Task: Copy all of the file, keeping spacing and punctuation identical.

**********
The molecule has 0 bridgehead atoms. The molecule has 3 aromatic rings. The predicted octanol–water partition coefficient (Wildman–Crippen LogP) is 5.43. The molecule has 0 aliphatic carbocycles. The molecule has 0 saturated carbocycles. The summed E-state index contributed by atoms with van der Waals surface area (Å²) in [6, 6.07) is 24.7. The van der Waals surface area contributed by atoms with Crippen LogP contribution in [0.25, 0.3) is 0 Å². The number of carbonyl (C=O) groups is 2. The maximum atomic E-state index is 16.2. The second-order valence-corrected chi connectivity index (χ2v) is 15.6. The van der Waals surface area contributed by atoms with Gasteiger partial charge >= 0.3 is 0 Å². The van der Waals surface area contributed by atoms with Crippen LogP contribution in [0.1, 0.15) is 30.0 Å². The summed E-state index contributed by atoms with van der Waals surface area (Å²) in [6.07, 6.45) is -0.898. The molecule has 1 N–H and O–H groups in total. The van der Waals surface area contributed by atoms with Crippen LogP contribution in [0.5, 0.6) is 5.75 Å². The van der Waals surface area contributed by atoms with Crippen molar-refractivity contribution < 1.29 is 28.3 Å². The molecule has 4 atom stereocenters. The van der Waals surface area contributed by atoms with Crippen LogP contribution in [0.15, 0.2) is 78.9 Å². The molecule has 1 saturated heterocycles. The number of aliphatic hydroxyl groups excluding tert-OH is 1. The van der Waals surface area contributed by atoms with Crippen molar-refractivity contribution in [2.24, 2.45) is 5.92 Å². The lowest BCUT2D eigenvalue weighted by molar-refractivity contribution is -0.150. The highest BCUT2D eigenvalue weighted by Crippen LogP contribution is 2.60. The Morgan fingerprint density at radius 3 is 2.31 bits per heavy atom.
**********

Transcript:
The molecule has 0 bridgehead atoms. The molecule has 3 aromatic rings. The predicted octanol–water partition coefficient (Wildman–Crippen LogP) is 5.43. The molecule has 0 aliphatic carbocycles. The molecule has 0 saturated carbocycles. The summed E-state index contributed by atoms with van der Waals surface area (Å²) in [6, 6.07) is 24.7. The van der Waals surface area contributed by atoms with Crippen LogP contribution in [0.25, 0.3) is 0 Å². The number of carbonyl (C=O) groups is 2. The maximum atomic E-state index is 16.2. The second-order valence-corrected chi connectivity index (χ2v) is 15.6. The van der Waals surface area contributed by atoms with Gasteiger partial charge >= 0.3 is 0 Å². The van der Waals surface area contributed by atoms with Crippen LogP contribution in [0.1, 0.15) is 30.0 Å². The summed E-state index contributed by atoms with van der Waals surface area (Å²) in [6.07, 6.45) is -0.898. The molecule has 1 N–H and O–H groups in total. The van der Waals surface area contributed by atoms with Crippen LogP contribution in [0.5, 0.6) is 5.75 Å². The van der Waals surface area contributed by atoms with Crippen molar-refractivity contribution < 1.29 is 28.3 Å². The molecule has 4 atom stereocenters. The van der Waals surface area contributed by atoms with Crippen LogP contribution in [0.15, 0.2) is 78.9 Å². The molecule has 1 saturated heterocycles. The number of aliphatic hydroxyl groups excluding tert-OH is 1. The van der Waals surface area contributed by atoms with Crippen molar-refractivity contribution in [2.24, 2.45) is 5.92 Å². The lowest BCUT2D eigenvalue weighted by molar-refractivity contribution is -0.150. The highest BCUT2D eigenvalue weighted by Crippen LogP contribution is 2.60. The Morgan fingerprint density at radius 3 is 2.31 bits per heavy atom.